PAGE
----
By REBECCA SEGGEL
For far too many people, especially those living in low-income communities, eating healthy is simply out of reach. Finding fresh food means either traveling significant distances or paying excessive prices for low-quality produce, making healthy choices unaffordable and unattainable.
Without access to healthy foods, communities across the nation, including here in Rhode Island, face risks such as obesity and other chronic health issues. As concerns grow over the worsening obesity epidemic, our first step in facing this crisis starts with helping Rhode Islanders access fresh, locally grown food.
At Farm Fresh Rhode Island, we provide a variety of programs and services aimed at connecting the community with local farmers and food producers. For the past 13 years, Blue Cross & Blue Shield of Rhode Island has partnered with us, initially by sponsoring our farmers markets and offering free health screenings, and most recently by providing the financial support for our interactive food and nutrition workshops.
As a local food hub, Farm Fresh Rhode Island aims to help improve every aspect of the local food system, which is the path food travels from growing and harvesting to processing, packaging, transporting, selling, eating, and disposing. With Rhode Island’s flourishing food scene, surrounding states’ farmland, and shorter distances for food to travel, we’ve been able to model a sustainable and healthy system to connect farmers and eaters in the New England region.
Our focus extends to both ends of the system, starting with farmers and ending with consumers. Our Market Mobile and Veggie Box programs help New England farmers, fishermen, and small businesses reach more customers. The Market Mobile wholesale distribution service allows food producers to price and sell their own local goods online to wholesale buyers, including restaurants, institutions, grocery stores, buying clubs, and schools.
The platform also provides advantages for both parties. Local farmers receive resources from us to promote and deliver their goods, while wholesalers have direct access to fresh, local produce. Since the program began in 2009, more than 150 wholesalers have bought $15.6 million in food from local farmers through Market Mobile.
On a smaller scale, our fresh produce subscription, Veggie Box, directly gives consumers greater access to locally grown food and provides growers with a consistent sales outlet year-round. Every Veggie Box is packed with seasonal produce and is delivered to workplaces or public pickup sites throughout Rhode Island. Participants get a sneak peek before each delivery to help with meal planning and receive an e-newsletter with tips and recipes for each box.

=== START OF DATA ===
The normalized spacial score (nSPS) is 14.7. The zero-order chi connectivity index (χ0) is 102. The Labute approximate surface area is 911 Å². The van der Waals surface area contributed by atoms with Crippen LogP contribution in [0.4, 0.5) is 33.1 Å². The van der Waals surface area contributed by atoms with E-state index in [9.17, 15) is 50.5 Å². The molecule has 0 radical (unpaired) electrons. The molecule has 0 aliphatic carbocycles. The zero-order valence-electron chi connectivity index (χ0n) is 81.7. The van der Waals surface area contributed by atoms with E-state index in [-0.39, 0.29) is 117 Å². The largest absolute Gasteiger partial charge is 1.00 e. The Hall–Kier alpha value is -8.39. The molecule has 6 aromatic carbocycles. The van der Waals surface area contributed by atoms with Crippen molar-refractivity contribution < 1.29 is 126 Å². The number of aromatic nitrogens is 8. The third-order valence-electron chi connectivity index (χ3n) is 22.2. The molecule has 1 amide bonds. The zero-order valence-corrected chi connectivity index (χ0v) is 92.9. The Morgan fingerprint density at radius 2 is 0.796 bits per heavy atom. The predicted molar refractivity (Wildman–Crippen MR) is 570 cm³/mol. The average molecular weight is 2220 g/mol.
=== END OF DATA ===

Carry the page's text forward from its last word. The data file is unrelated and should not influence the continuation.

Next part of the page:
In 2017, more than $175,000 in local food was bought through the Veggie Box subscription service.
Our focus on connecting local farmers and eaters also requires education within the community. As a Core Partner for the National Farm to School Network, we offer Rhode Island Farm to School programming and serve as a liaison for information, resources, needs, and opportunities. Our nutrition education programs for students and seniors offer hands-on opportunities and information needed to make smart choices. These programs are offered through school and after-school activities, senior centers, garden programs, and farmers markets.
Additionally, our farmers market nutrition education program for families receiving federal Supplemental Nutrition Assistance Program (SNAP) benefits called “Healthy Foods, Healthy Families” empowers parents and children with the tools to shop for affordable, seasonal foods and prepare them in healthy ways.
Our Bonus Bucks nutrition incentives program offers a 100 percent match for SNAP users at many Rhode Island farmers markets, CSAs, and farm stands, doubling the purchasing power of low-income Rhode Islanders to buy more nutritious foods while re-investing those federal dollars into the Rhode Island economy by directly supporting local growers and food businesses.
Ensuring that healthy food is accessible to all is crucial. But even as recognition of the problem is growing and progress is being made, between 6 percent and 9 percent of all U.S. households are still without access to healthy food.
Rebecca Seggel is the communications director for Farm Fresh Rhode Island.